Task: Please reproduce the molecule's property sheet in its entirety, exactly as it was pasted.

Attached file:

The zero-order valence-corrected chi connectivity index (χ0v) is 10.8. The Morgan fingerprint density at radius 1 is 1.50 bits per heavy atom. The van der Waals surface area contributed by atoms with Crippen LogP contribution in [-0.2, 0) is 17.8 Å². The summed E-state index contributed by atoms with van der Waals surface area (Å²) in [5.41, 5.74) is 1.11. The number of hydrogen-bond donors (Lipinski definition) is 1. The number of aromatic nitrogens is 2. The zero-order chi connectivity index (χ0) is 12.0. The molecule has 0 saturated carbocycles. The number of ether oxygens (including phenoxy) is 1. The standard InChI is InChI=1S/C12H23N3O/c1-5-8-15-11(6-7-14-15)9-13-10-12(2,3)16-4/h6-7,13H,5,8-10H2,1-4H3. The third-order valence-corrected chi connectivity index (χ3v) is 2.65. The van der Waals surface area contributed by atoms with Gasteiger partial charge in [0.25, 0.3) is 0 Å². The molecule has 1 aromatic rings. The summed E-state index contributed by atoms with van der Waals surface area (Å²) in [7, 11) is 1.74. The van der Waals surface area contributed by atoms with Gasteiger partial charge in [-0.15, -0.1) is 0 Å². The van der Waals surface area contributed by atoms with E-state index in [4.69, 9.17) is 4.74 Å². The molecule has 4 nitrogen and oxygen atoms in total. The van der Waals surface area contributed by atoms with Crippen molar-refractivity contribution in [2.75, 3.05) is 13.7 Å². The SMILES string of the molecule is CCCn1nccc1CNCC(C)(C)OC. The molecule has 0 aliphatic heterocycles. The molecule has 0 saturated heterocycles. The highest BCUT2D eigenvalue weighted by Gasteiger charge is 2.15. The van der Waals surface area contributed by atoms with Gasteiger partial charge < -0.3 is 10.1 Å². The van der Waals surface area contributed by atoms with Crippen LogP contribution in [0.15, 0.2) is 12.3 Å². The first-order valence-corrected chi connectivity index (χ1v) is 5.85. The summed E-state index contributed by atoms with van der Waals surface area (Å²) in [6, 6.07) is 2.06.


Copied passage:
The zero-order valence-corrected chi connectivity index (χ0v) is 10.8. The Morgan fingerprint density at radius 1 is 1.50 bits per heavy atom. The van der Waals surface area contributed by atoms with Crippen LogP contribution in [-0.2, 0) is 17.8 Å². The summed E-state index contributed by atoms with van der Waals surface area (Å²) in [5.41, 5.74) is 1.11. The number of hydrogen-bond donors (Lipinski definition) is 1. The number of aromatic nitrogens is 2. The zero-order chi connectivity index (χ0) is 12.0. The molecule has 0 saturated carbocycles. The number of ether oxygens (including phenoxy) is 1. The standard InChI is InChI=1S/C12H23N3O/c1-5-8-15-11(6-7-14-15)9-13-10-12(2,3)16-4/h6-7,13H,5,8-10H2,1-4H3. The third-order valence-corrected chi connectivity index (χ3v) is 2.65. The van der Waals surface area contributed by atoms with Gasteiger partial charge in [0.25, 0.3) is 0 Å². The molecule has 1 aromatic rings. The summed E-state index contributed by atoms with van der Waals surface area (Å²) in [7, 11) is 1.74. The van der Waals surface area contributed by atoms with Gasteiger partial charge in [-0.15, -0.1) is 0 Å². The van der Waals surface area contributed by atoms with E-state index in [4.69, 9.17) is 4.74 Å². The molecule has 4 nitrogen and oxygen atoms in total. The van der Waals surface area contributed by atoms with Crippen molar-refractivity contribution in [2.75, 3.05) is 13.7 Å². The SMILES string of the molecule is CCCn1nccc1CNCC(C)(C)OC. The molecule has 0 aliphatic heterocycles. The molecule has 0 saturated heterocycles. The highest BCUT2D eigenvalue weighted by Gasteiger charge is 2.15. The van der Waals surface area contributed by atoms with Gasteiger partial charge < -0.3 is 10.1 Å². The van der Waals surface area contributed by atoms with Crippen LogP contribution in [0.15, 0.2) is 12.3 Å². The first-order valence-corrected chi connectivity index (χ1v) is 5.85. The summed E-state index contributed by atoms with van der Waals surface area (Å²) in [6, 6.07) is 2.06.